The amount of the metal salt of the organic carboxylic acid which may be employed generally is a function of the increased rate of curing desired so that any amount of such salt up to a maximum effective amount for increasing the cure rate may be employed. In general, no particular benefit is derived from employing more than about 5 percent by weight of such a metal salt based on the weight of the silanol chainstopped polydiorganosiloxane. Preferably, where such metal salt is employed, it is present in an amount equal to from about 0.01 percent to 2.0 percent by weight, based on the weight of the polydiorganosiloxane.

Metal chelates such as those disclosed in US. Pats. Nos. 3,334,067 and 3,065,194 may also be used in the RTV composition of this invention as catalysts in amounts from about 0.01 part to about 10 parts based on parts of the silanol chain-stopped polydiorganosiloxane.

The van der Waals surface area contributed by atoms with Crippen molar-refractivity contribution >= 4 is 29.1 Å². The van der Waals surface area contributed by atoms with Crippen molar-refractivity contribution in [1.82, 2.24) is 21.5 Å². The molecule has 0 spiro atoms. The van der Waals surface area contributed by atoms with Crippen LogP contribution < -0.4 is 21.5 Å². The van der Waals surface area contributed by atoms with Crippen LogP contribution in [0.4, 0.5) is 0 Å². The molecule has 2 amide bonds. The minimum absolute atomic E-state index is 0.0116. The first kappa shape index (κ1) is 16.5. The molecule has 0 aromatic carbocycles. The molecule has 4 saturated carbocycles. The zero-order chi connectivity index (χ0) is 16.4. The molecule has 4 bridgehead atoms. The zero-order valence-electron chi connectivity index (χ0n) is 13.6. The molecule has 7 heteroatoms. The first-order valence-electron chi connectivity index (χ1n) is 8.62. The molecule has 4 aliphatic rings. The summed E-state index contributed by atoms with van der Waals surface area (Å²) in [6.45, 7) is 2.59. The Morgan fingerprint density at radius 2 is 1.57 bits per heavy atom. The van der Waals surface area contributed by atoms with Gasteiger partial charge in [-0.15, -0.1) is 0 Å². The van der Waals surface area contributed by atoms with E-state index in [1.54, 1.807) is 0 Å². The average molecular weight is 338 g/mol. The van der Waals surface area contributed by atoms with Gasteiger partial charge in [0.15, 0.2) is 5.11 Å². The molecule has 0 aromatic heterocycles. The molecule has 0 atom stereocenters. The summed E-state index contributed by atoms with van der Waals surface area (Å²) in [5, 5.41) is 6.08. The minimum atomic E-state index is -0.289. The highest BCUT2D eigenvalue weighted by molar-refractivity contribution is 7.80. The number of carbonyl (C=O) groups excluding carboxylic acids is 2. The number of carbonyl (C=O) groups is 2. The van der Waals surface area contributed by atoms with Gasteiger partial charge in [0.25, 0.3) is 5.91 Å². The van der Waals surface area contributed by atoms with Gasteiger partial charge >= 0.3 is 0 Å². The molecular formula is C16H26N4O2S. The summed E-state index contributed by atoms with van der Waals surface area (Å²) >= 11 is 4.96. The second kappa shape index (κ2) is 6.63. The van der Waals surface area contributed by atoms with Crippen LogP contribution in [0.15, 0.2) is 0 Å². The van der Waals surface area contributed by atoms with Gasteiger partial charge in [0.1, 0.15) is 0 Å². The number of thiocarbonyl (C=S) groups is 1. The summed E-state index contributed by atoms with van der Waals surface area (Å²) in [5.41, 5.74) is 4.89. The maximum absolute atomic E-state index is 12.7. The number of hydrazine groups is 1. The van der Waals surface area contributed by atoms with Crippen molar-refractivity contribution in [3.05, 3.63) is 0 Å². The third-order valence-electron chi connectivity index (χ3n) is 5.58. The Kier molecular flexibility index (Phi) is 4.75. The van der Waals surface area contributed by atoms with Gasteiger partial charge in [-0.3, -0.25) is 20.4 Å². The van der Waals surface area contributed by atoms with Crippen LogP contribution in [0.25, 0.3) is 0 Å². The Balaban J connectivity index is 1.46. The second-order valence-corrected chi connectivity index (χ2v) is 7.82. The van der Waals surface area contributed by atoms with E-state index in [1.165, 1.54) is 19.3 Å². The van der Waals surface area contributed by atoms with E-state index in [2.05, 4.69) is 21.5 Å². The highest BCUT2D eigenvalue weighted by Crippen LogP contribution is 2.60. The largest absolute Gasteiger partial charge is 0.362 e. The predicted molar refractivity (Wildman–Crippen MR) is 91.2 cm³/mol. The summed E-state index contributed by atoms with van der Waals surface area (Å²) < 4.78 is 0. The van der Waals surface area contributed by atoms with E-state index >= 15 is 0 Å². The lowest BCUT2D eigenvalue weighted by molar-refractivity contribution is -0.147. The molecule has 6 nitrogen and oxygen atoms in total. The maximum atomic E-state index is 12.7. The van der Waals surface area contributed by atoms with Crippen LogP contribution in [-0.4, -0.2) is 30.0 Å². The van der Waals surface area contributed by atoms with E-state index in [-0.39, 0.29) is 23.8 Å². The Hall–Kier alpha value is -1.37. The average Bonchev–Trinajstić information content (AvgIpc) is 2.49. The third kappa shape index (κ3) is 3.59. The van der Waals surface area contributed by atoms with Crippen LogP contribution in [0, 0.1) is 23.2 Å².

The RTV compositions of the present invention may be varied also by the incorporation of various extenders or fillers. Illustrative of the many fillers which may be employed with the composition of the present invention are titanium dioxide, lithopone, zinc oxide, zirconium silicate, silica aerogel, iron oxide, diatomaceous earth, calcium carbonate, fumed silica, silazane treated silica, precipitated silica, glass fibers, magnesium oxide, chromic oxide, zirconium oxide, aluminum oxide, crushed quartz, calcined clay, asbestos, carbon, graphite, cork, cotton, synthetic fibers, etc. Silazane treated silica fillers such as those disclosed and claimed in copending application Ser. No. 789,352 of Smith filed Jan. 6, 1969 are particularly suitable for use in the RTV composition of the present invention; and when used, generally, may be present in an amount of from about to about 200 parts filler per 100 parts of silanol chain-stopped polydiorganosiloxane.